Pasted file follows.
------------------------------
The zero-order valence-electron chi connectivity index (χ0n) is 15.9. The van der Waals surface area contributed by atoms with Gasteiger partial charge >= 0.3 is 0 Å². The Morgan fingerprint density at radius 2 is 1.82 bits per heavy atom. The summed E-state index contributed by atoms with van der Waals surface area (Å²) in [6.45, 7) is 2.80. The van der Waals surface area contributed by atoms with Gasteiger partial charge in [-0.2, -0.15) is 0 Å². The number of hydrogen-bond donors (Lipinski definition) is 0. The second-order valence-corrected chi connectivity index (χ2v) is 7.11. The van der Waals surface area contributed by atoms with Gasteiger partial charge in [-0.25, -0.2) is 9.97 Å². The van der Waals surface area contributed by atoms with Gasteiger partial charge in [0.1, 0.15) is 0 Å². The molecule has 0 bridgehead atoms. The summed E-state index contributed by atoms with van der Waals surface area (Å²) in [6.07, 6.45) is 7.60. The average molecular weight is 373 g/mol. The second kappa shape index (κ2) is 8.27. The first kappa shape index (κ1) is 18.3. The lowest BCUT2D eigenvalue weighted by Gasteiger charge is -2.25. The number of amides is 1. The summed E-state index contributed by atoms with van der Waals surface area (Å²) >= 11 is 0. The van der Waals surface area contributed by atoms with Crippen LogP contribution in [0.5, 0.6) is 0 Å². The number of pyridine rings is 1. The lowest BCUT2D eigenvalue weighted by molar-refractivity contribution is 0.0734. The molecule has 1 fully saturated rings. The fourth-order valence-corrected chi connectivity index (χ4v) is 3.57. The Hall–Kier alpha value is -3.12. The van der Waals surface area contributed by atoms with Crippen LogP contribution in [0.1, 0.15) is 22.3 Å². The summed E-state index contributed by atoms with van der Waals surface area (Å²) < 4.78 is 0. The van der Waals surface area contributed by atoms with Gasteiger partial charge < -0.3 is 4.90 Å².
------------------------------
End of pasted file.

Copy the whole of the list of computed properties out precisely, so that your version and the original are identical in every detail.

The zero-order valence-electron chi connectivity index (χ0n) is 15.9. The van der Waals surface area contributed by atoms with Gasteiger partial charge >= 0.3 is 0 Å². The Morgan fingerprint density at radius 2 is 1.82 bits per heavy atom. The summed E-state index contributed by atoms with van der Waals surface area (Å²) in [6.45, 7) is 2.80. The van der Waals surface area contributed by atoms with Gasteiger partial charge in [-0.2, -0.15) is 0 Å². The number of hydrogen-bond donors (Lipinski definition) is 0. The second-order valence-corrected chi connectivity index (χ2v) is 7.11. The van der Waals surface area contributed by atoms with Gasteiger partial charge in [-0.25, -0.2) is 9.97 Å². The van der Waals surface area contributed by atoms with Gasteiger partial charge in [0.1, 0.15) is 0 Å². The molecule has 0 bridgehead atoms. The summed E-state index contributed by atoms with van der Waals surface area (Å²) in [6.07, 6.45) is 7.60. The average molecular weight is 373 g/mol. The second kappa shape index (κ2) is 8.27. The first kappa shape index (κ1) is 18.3. The lowest BCUT2D eigenvalue weighted by Gasteiger charge is -2.25. The number of amides is 1. The summed E-state index contributed by atoms with van der Waals surface area (Å²) >= 11 is 0. The van der Waals surface area contributed by atoms with Crippen LogP contribution in [0.5, 0.6) is 0 Å². The number of pyridine rings is 1. The lowest BCUT2D eigenvalue weighted by molar-refractivity contribution is 0.0734. The molecule has 1 fully saturated rings. The fourth-order valence-corrected chi connectivity index (χ4v) is 3.57. The Hall–Kier alpha value is -3.12. The van der Waals surface area contributed by atoms with Crippen LogP contribution in [0.1, 0.15) is 22.3 Å². The summed E-state index contributed by atoms with van der Waals surface area (Å²) < 4.78 is 0. The van der Waals surface area contributed by atoms with Gasteiger partial charge < -0.3 is 4.90 Å².